Forty Years On, No-Fault Divorce Faces Scrutiny
Although few people noted it, January 1, 2010 was an important milestone for American law. It marked the 40th anniversary of the no-fault divorce, first introduced in California in 1970. California’s law (signed by then-Governor Ronald Reagan, himself a divorcee) was followed by similar laws in many states in the 1970s and early ’80s Today, all states except New York offer some form of no-fault divorce.
Before no-fault divorce became common, one spouse would have to allege a particular reason for the divorce (even if both spouses wanted the divorce), such as adultery or cruelty. This led to couples fabricating grounds for their divorce. Such fabrication is itself perjury, so lawmakers nationwide saw no-fault divorce as a more honest approach to divorce proceedings.
January 1 was also the 34th anniversary of no-fault divorce in Massachusetts, which our laws define as an “irretrievable breakdown of the marriage.” However, many people don’t realize that “fault” divorce is still an option under Massachusetts law. In fact, irretrievable breakdown of the marriage appears in the law next to the traditional grounds for fault divorce, such as adultery, desertion, or cruel and abusive treatment.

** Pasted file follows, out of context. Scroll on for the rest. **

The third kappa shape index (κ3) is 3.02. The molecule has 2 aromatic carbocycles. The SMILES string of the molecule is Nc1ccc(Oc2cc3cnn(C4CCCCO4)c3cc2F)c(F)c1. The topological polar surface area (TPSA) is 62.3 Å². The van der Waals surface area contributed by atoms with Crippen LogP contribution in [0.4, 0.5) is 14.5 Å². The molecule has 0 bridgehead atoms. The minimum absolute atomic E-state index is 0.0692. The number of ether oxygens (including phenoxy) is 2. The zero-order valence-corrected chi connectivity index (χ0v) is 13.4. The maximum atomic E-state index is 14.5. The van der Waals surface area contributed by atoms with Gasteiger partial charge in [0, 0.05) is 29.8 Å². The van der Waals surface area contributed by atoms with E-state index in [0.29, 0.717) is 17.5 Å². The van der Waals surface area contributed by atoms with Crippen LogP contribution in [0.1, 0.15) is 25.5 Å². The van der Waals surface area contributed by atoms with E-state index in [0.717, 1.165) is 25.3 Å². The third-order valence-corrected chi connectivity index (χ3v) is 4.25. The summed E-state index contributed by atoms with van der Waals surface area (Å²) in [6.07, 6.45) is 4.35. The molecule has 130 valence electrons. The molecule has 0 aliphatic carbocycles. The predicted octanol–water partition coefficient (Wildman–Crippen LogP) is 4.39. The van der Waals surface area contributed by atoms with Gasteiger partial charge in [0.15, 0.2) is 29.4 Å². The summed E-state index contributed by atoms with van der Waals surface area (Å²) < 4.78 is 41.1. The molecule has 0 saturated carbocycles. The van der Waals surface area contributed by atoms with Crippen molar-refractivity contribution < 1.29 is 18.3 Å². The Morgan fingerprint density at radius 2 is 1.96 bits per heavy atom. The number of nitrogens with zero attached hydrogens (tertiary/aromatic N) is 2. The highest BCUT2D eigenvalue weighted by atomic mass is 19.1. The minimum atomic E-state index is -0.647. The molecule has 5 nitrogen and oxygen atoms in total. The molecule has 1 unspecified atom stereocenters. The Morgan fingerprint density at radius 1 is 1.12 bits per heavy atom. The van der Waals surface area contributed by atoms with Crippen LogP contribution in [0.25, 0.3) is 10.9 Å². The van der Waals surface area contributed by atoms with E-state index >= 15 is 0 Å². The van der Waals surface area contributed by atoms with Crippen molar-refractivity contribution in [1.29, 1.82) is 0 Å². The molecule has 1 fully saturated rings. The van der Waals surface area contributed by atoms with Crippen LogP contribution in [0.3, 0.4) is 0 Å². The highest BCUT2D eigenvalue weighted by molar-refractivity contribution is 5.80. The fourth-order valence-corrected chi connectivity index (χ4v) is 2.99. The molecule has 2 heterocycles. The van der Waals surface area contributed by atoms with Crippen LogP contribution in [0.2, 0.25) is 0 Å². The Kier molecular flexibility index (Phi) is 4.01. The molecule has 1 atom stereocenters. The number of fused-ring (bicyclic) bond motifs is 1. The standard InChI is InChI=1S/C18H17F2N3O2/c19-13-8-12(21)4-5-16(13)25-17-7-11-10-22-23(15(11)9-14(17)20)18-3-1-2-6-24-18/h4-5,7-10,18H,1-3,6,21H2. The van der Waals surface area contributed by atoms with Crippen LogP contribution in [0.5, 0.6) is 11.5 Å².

Although it is now commonplace, no-fault divorce is not without its critics. A bill now before the Michigan Senate attempts to remove no-fault divorce from the options available for couples with children, or those couples in which one spouse does not consent to the divorce.
Benefits of No-Fault Divorce
In addition to the avoidance of perjury mentioned above, no-fault divorce is seen as less demeaning and demoralizing to both spouses. There is no need under a no-fault divorce to establish that the other party has done anything wrong, and this allows the spouses to protect their reputations. Presumably neither side will be accused of wrongdoing, nor will either spouse feel any compunction from unfairly demonizing the other.
Many people feel that these positive aspects of no-fault divorce are even more important when the couple has children. Even if one party may be more to blame for the divorce, no-fault divorce allows the children to maintain good relationships with both parents and not grow up thinking that one parent has bad character.
However, even under no-fault divorce, things may turn acrimonious when children are involved. The primary consideration in child custody is the best interests of the child; this may force the couple to take adversarial roles to demonstrate that the other is not as fit to be a parent. Thus even a supposedly non-adversarial approach can quickly pit one spouse against the other.
Problems with No-Fault Divorce
Critics of no-fault divorce say it may make divorce a little too easy. Growing up in a two-parent home has its advantages, and thus there may also be advantages to a system which puts up some barriers to divorce, at least among parents.